There was a lot of downhill riding today, which is always a good thing.
I sat and scrolled through the stats on my little cycling GPS (affectionately named the ”crap nav” because of its terrible route suggestions) and I noticed two things about today’s journey;
The first thing I noticed was that I had flown down the biggest descent of the day at 43.3 miles an hour (69.68 kmph)! Pretty fast for a bicycle. The second thing I realised was that I had now officially cycled further from home than on my first tour. This felt like a big achievement as I looked back on how far I had come. 1174 miles and counting.
The populated cycle routes in France were a thing of the past, and sometimes it seemed like the roads stretch on endlessly.
Over the last couple of days I had been zipping past a growing number of people walking the same way I was riding. I found out from a guy named Tom that I had stumbled across the ‘Camino de Santiago’ a network of pilgrimage routes to the city of Santiago de Compostela.
(wikipedia link here)
I decided to stick close to the Camino and cycle all the way to Santiago, the pilgrimage was well equipped and had much better amenities than the route I had been traveling.
The next city would be León and the mid July sun was becoming more intense as the days passed. I was forced to start taking siestas in the early afternoon, hiding in any shade I could find and waiting for the heat to pass. When I finally arrived in the city of León it was 38°C. I took the afternoon off to get some food and sit in the shade with a couple of cold beers, waiting for the cooler night to roll on in.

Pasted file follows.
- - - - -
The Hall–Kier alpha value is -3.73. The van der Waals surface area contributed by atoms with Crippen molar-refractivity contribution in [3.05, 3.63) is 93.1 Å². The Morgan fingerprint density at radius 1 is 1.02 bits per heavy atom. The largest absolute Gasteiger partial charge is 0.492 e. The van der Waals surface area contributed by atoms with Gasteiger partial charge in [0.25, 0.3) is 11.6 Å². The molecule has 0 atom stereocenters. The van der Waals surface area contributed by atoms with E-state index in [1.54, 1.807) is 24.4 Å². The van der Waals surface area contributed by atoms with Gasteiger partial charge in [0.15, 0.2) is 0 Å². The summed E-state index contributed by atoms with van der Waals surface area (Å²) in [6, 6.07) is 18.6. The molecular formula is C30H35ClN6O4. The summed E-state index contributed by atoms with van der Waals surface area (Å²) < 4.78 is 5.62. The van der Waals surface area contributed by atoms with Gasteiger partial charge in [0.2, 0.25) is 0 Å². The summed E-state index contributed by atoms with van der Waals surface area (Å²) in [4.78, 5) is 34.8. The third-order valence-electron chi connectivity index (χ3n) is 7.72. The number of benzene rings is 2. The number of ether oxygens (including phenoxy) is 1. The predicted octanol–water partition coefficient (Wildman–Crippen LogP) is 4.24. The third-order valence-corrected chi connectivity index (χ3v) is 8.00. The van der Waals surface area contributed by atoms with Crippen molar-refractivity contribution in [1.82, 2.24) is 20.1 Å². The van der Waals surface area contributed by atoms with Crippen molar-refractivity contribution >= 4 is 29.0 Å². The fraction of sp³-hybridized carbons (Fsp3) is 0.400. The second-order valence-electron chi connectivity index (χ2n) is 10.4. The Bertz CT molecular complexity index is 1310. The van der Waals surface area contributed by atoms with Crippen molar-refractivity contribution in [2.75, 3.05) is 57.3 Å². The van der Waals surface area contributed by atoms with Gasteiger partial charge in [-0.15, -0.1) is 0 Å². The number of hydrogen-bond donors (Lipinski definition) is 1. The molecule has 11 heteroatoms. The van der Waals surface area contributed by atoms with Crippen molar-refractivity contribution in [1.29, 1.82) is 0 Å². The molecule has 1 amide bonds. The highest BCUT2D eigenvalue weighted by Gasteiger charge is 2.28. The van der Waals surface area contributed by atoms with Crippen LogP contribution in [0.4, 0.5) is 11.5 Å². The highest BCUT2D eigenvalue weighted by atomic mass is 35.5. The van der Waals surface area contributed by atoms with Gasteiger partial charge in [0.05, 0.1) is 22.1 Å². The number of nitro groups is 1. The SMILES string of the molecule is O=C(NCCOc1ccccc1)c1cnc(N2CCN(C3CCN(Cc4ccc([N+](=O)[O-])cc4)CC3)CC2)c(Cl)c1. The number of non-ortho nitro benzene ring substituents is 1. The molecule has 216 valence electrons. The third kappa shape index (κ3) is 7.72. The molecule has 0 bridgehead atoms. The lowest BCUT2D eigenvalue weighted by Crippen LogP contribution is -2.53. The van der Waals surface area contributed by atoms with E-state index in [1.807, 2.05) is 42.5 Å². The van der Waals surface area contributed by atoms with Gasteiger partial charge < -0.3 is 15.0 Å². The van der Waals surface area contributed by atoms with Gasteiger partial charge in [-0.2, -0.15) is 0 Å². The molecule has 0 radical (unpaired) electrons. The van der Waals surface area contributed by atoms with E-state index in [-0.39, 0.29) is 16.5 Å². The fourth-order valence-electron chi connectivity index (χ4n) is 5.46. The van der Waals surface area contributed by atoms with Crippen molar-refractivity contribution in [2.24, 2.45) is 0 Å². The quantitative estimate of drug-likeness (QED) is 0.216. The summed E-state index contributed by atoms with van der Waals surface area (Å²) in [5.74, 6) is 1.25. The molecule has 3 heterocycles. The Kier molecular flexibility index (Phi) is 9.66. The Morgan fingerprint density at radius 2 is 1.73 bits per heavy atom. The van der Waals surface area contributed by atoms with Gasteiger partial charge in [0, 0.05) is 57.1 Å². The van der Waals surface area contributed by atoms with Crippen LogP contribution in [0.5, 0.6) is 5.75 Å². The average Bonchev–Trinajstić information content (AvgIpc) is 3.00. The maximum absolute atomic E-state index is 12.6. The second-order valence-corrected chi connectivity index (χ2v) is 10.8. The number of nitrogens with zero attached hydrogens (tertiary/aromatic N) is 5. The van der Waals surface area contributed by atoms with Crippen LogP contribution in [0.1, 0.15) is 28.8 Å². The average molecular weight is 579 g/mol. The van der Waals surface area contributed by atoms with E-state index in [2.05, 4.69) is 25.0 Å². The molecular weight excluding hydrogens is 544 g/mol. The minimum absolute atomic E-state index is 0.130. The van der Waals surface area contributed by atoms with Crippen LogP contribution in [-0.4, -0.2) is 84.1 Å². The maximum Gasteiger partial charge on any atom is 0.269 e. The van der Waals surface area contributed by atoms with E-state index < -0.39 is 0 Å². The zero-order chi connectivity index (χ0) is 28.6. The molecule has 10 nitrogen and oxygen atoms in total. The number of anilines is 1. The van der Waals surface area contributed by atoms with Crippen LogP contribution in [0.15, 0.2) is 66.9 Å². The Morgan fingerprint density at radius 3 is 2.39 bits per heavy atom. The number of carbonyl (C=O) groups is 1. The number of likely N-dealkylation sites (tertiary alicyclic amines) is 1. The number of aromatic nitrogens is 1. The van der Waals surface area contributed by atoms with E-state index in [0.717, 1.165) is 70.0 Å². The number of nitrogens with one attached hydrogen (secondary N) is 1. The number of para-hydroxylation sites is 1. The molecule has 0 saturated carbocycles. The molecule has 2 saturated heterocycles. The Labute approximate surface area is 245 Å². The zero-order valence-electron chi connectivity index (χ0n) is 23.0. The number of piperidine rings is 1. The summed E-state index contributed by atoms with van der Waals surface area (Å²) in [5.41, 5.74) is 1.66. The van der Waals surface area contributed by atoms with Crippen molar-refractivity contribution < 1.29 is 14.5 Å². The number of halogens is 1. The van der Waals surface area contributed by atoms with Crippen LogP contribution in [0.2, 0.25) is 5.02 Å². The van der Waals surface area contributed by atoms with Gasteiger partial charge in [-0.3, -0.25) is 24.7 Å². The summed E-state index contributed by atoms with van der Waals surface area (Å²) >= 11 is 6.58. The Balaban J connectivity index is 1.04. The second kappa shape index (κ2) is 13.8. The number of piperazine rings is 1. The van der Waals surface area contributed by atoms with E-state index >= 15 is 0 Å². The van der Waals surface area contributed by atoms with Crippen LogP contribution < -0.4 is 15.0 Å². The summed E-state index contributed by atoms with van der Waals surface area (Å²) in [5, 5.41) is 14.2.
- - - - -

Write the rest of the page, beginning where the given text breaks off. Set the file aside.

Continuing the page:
Following a day off to explore the city, I had decided to start cycling earlier in the mornings and later into the evenings. Waking up early was tough, although the thought of having to climb 1500 metres in the Spanish heat was motivation enough.
Besides, cycling to a sunrise is a damn good way to start any day.
Getting an early start really helped my progress the next day. By 1:00PM I had covered almost 40 miles (60KM) and I found a bridge over a river to hide from the early afternoon sun. A (very) quick dip in the cold river had me feeling fresh and I took up a comfy spot to wait out the sun. It felt rude to not have a glass of wine, so I endluged.
Three hours, a quick nap and another glass of wine later. I pulled my feet away from the waters edge and prepped to ride into the evening. An uphill assault had me riding until 10:30PM. I could avoid the heat but not those hills.. I must have covered almost 60 miles (100KM) by this stage and my legs were beat. I turned away from the switchback of this evenings long climb and made a hasty camp at the side of a dirt road. I fell asleep fast under the full moon.
Six hours later I was up and at it again. My legs ached, my body was tired and my eyes were heavier than my panniers. The summit was in reach and the rising sun was cheering me on.
Later that morning, on this quiet and empty road, I met a guy called Christian at 1300 metre pass in the mountains. He was 62 years old and was walking the Camino at a staggering pace. He had a string tied around his waist to a cart that he was pulling with his camping gear and belongings on. It was quite a sight to see, but what impressed me the most was the fact that he had covered 600 kilometres (372 miles) of the pilgrimage route in only 15 days! After a 5 minute chat at the summit he was off, I stopped for breakfast before continuing and never caught back up with him. The man was a rocket.
As the Camino is predominantly walking route, I was frequently joining and diverting from the path I was following where feet could go but pedals could not. All the same my journey along the pilgrimage was very scenic and peaceful. You are lead through towns, valleys, mountain passes and even across a river or two. Everyone along the route was very friendly and there was a lot of camaraderie between the pilgrims. It would be an awesome hike for anyone, religious or not.
I, myself, was having a great time.